Why hair?

I've been doing tackle shows for the last couple of weeks, and I've been asked the same question over and over: "Why do you like hair more than rubber for your smallmouth fishing?" The answer is simple, because hair catches more fish!

Back in the old days, everyone used bucktail on their jigs. It was OK, but only because we didn't know any better or have anything better to use. The truth is it was, and is, stiff, wiry, and I doubt it helped catch very many fish.

In the late 1970s and early '80s, rubber-skirted jigs came along. Rubber had lots of advantages. It was softer, had more movement and was cheaper. It costs a lot less money to snap a rubber skirt on a jig than it does to pay someone to tie hair. Take it from me; I know.

Later on, I found a synthetic type of hair commonly called "craft hair." It's great! It floats, doesn't absorb water and is reasonably cheap. It's the best stuff I've ever used, and I've tried everything at one time or another. (Everything means squirrel, rabbit, deer and all sorts of other wild animals I could get my hands on. I've tried some other stuff, too, but I'll never admit what it was!)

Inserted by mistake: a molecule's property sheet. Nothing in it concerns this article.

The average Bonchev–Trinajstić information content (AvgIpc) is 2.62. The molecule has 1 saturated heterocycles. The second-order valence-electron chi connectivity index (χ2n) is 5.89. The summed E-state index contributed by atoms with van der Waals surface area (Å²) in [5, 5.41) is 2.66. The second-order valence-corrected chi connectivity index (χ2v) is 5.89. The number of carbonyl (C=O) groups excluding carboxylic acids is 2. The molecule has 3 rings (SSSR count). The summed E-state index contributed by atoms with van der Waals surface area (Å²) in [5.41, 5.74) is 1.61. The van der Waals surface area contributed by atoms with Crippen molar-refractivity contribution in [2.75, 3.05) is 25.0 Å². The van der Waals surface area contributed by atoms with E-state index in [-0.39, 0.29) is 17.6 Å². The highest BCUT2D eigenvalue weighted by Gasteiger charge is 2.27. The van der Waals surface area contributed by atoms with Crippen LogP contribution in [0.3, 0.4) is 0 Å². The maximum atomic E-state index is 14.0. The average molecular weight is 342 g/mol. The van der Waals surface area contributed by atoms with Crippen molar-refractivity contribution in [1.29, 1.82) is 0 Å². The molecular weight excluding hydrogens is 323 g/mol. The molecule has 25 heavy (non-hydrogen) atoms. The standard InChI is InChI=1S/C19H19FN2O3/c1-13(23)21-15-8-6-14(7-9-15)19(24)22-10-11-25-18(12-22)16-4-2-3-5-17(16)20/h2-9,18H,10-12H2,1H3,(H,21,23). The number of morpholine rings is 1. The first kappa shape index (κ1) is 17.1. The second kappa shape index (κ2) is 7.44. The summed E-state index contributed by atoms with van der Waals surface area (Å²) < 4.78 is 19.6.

I think the reason that the craft hair works so well is because it's soft and keeps moving in the water. You'll understand what I'm talking about if you'll do a little experiment at home. You can do it in 2 minutes. Take one of my craft hair jigs and drop it in a quart jar full of water. There's no current or anything to mess with it, but it keeps moving for about 30 seconds or so after it hits the bottom. That's important. If you do the same thing with a rubber skirt, it stops moving within 5 seconds. That extra time makes a big difference.

I think when a bass sees a jig, she moves up real close to it and looks it over before she decides to eat it. That little bit of movement convinces her that it's alive, and she grabs it. That's why craft hair works so well — it moves.

It's true that my company, Punisher Lures  makes some jigs with rubber skirts. They're called the Smalljaw Shaky Jigs. We make them with living rubber and are careful to make sure the strands are thin and light so they move as much as possible. But remember, we move and shake our Smalljaw Shaky Jig in heavy brush. That makes a big difference.

That's enough on hair and rubber for now. When I leave here, I'm in Cincinnati for the Hart Show through this weekend, and get back home, I'll get out on the water and give you a current update on where the fish are and what they're biting.

Until next time, if you have any questions or comments, I'd love to hear from you. Please e-mail me at Stephen@thesmallmouthguru.com.

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